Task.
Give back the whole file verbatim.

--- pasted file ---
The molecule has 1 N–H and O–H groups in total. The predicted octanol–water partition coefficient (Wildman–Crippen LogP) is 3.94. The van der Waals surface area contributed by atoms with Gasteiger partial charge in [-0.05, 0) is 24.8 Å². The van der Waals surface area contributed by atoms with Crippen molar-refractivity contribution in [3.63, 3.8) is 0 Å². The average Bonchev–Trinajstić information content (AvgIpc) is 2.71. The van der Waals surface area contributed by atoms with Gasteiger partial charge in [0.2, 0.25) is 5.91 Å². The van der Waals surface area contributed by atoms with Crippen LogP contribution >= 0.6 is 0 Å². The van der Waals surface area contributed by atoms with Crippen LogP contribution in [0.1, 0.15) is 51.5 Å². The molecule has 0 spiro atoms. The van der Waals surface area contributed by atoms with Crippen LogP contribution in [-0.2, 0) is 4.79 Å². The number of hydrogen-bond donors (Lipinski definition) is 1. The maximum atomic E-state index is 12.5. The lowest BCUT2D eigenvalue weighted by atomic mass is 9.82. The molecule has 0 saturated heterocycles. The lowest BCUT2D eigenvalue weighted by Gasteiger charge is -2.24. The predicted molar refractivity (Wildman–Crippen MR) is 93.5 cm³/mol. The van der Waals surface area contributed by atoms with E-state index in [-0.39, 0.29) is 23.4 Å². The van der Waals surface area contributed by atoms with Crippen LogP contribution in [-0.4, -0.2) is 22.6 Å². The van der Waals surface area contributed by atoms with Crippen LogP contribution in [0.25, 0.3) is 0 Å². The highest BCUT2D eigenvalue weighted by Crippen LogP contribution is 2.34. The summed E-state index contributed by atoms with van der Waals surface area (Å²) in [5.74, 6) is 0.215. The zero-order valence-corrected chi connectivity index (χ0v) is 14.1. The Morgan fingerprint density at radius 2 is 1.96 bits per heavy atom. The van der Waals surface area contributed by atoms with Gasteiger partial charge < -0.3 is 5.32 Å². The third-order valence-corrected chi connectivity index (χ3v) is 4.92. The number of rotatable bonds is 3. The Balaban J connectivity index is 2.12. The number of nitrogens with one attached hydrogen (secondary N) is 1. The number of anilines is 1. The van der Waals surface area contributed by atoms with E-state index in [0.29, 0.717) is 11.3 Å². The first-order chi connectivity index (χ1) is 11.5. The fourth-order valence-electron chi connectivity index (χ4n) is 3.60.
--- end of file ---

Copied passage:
The molecule has 1 N–H and O–H groups in total. The predicted octanol–water partition coefficient (Wildman–Crippen LogP) is 3.94. The van der Waals surface area contributed by atoms with Gasteiger partial charge in [-0.05, 0) is 24.8 Å². The van der Waals surface area contributed by atoms with Crippen molar-refractivity contribution in [3.63, 3.8) is 0 Å². The average Bonchev–Trinajstić information content (AvgIpc) is 2.71. The van der Waals surface area contributed by atoms with Gasteiger partial charge in [0.2, 0.25) is 5.91 Å². The van der Waals surface area contributed by atoms with Crippen LogP contribution >= 0.6 is 0 Å². The van der Waals surface area contributed by atoms with Crippen LogP contribution in [0.1, 0.15) is 51.5 Å². The molecule has 0 spiro atoms. The van der Waals surface area contributed by atoms with Crippen LogP contribution in [-0.2, 0) is 4.79 Å². The number of hydrogen-bond donors (Lipinski definition) is 1. The maximum atomic E-state index is 12.5. The lowest BCUT2D eigenvalue weighted by atomic mass is 9.82. The molecule has 0 saturated heterocycles. The lowest BCUT2D eigenvalue weighted by Gasteiger charge is -2.24. The predicted molar refractivity (Wildman–Crippen MR) is 93.5 cm³/mol. The van der Waals surface area contributed by atoms with E-state index in [-0.39, 0.29) is 23.4 Å². The van der Waals surface area contributed by atoms with Crippen LogP contribution in [-0.4, -0.2) is 22.6 Å². The van der Waals surface area contributed by atoms with Crippen LogP contribution in [0.25, 0.3) is 0 Å². The highest BCUT2D eigenvalue weighted by Crippen LogP contribution is 2.34. The summed E-state index contributed by atoms with van der Waals surface area (Å²) in [5.74, 6) is 0.215. The zero-order valence-corrected chi connectivity index (χ0v) is 14.1. The Morgan fingerprint density at radius 2 is 1.96 bits per heavy atom. The van der Waals surface area contributed by atoms with Gasteiger partial charge < -0.3 is 5.32 Å². The third-order valence-corrected chi connectivity index (χ3v) is 4.92. The number of rotatable bonds is 3. The Balaban J connectivity index is 2.12. The number of nitrogens with one attached hydrogen (secondary N) is 1. The number of anilines is 1. The van der Waals surface area contributed by atoms with E-state index in [0.29, 0.717) is 11.3 Å². The first-order chi connectivity index (χ1) is 11.5. The fourth-order valence-electron chi connectivity index (χ4n) is 3.60.